I was fortunate enough to be invited by Top Banana to direct a video for Aggregate Industries, to publicise their super quarry in Scotland, Glensanda.
The first thing to do was come up with an approach, an idea that would hold the program together, after some deliberation we chose the style you will see later.
So next, the how, the when and with whom! An early decision we made, was to shoot the whole program 4k to future proof the material and secondly to use a drone.
Glensanda Quarry is situated on the Morvern peninsular on the shores of Loch Linnhe. It is part of the Aggregate Industries group and is the largest granite quarry in Europe supplying the whole of Northern Europe by sea via the largest, self-discharging, aggregate carrying vessels in the world. It is a pure coastal quarry and all materials leave the site by ship. The largest ships are carry the equivalent in excess of 3,000 road articulated vehicles and therefore offer a sustainable option to point of delivery.
The site presented with a number of logistic problems to overcome, as well is its rather unpredictable weather. You can only reach the site by boat! Choosing the right people for the job lead us to Steve Lord camera and Bill Bartlet for sound. After some deliberation, Steff at AerialWorx was chosen for the drone footage,
Equipment wise we chose the Sony F5 and a Panasonic GH4 on the drone. All material was filmed s-log to enable grading and shot matching so we could achieve a cinematic look and balance all the footage. Having previously filmed at Glensanda some years earlier helped me pick locations and shots. I popped up the week prior to the shot to fine tune and get the very best locations for all that we needed. The location meant that the whole crew and all our equipment and luggage could only reach the site by boat. An interesting journey, and all went well. One of our first shots was a huge blast where some 150.000 tons of granite was blasted from the quarry face. To ensure we had all angles covered the drone flew at a safe distance, and an unmanned go pro 4 black was placed as near as possible. The rest us and the F5 found a great vantage point. The shot looked great all went well.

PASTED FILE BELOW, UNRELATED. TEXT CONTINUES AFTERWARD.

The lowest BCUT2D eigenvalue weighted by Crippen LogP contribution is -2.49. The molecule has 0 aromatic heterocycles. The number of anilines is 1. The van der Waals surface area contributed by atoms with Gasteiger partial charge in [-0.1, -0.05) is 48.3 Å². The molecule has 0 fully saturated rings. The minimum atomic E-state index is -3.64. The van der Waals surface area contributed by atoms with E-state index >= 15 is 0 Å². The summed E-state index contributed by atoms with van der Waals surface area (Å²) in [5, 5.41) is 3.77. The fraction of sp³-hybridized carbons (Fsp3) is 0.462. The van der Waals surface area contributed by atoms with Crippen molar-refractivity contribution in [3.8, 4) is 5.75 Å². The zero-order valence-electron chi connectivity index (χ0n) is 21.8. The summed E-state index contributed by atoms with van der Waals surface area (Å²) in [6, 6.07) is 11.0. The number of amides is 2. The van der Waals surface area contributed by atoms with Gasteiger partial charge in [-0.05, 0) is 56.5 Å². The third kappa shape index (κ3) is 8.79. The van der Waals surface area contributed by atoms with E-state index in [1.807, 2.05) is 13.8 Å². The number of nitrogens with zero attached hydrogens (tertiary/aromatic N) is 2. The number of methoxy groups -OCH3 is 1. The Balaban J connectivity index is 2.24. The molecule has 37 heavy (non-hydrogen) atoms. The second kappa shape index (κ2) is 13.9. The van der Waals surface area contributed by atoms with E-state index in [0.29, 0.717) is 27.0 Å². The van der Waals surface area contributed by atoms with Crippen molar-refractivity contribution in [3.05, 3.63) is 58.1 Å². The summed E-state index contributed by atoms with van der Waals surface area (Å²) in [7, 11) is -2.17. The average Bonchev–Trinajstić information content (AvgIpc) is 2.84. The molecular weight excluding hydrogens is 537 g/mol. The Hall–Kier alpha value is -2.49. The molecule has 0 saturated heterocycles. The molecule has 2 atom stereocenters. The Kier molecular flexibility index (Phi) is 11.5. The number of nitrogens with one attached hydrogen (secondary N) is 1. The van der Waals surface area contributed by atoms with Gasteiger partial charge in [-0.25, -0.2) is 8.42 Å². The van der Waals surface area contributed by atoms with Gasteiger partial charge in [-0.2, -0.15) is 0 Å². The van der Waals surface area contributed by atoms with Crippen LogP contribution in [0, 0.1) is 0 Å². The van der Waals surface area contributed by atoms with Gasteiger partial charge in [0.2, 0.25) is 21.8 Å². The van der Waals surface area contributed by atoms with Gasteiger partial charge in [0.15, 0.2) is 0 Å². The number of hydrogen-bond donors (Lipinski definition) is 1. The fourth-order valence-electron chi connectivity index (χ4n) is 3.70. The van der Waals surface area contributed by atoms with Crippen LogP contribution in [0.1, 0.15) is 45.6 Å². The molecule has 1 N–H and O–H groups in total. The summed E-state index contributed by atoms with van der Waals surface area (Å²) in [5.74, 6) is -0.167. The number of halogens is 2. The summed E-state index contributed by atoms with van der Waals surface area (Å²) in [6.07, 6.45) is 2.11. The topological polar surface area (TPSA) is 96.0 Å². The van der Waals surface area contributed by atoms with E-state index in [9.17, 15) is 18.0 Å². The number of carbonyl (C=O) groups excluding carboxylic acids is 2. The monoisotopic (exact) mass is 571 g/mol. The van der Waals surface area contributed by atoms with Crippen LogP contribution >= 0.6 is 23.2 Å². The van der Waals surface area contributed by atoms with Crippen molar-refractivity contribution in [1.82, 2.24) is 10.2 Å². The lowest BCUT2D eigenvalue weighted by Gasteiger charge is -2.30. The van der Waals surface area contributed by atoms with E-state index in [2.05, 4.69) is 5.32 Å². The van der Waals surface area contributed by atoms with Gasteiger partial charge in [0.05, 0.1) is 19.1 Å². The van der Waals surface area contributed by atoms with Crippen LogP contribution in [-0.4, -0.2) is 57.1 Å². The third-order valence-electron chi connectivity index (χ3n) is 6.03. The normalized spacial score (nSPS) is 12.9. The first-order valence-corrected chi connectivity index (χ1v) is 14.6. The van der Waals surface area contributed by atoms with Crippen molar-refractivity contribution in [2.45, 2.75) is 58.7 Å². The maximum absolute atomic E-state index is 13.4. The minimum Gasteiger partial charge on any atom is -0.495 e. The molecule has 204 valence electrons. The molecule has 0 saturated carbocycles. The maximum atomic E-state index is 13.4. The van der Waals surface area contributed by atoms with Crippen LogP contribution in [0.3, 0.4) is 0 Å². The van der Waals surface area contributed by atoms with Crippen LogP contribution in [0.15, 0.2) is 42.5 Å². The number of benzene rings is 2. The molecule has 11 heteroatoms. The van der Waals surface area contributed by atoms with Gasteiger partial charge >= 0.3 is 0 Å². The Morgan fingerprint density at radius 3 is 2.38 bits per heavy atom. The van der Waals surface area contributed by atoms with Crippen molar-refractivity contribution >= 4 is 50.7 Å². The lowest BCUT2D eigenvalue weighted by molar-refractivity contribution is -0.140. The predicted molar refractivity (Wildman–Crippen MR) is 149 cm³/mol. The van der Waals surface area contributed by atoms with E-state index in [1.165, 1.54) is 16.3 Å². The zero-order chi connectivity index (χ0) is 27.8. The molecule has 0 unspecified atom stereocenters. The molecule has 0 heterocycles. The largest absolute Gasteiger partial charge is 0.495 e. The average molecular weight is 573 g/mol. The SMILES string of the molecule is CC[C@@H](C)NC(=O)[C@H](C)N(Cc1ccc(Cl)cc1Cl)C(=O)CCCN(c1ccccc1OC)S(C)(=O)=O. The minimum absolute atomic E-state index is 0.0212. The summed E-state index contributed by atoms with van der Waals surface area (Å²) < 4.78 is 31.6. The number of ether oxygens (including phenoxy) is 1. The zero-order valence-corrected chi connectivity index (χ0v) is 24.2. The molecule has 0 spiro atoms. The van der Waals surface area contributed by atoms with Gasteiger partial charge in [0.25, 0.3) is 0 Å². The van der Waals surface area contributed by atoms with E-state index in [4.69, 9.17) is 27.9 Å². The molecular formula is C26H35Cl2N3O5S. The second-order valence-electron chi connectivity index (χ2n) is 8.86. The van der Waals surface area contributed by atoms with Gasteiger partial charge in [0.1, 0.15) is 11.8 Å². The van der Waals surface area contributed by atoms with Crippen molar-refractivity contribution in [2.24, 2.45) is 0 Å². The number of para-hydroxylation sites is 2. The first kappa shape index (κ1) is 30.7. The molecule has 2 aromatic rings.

Throughout the shoot, the crew and the people at Glensanda, did an amazing job, with safety being the most important aspect of the shoot. We had the opportunity to film some amazing scenery, vehicles and the ship, but our luck was in when we decided to find some of the local red deer, who are very tame and were kind enough to pose for us and give us the shots we needed, my hat is off to wildlife filmmakers everywhere!
The next part of the shoot happened in Top bananas studio in Broome, not far from Kidderminster, we used a fiberglass rock, as well as real rock and a stone mason on hand to ensure everything we did looked right.
We moved onto the edit, with Chris Dunston at Top Banana, a great chap who did a terrific job. Its always great to see whats been shot coming together as you planned in the edit. After a few tweaks and changes we went up to Dock 10 in Manchester for the final grade. During the grade we boosted colors enhanced the sky and made the red deer, very nice and colorful.
The teamwork on this project led to what I hope you will agree is an excellent final result.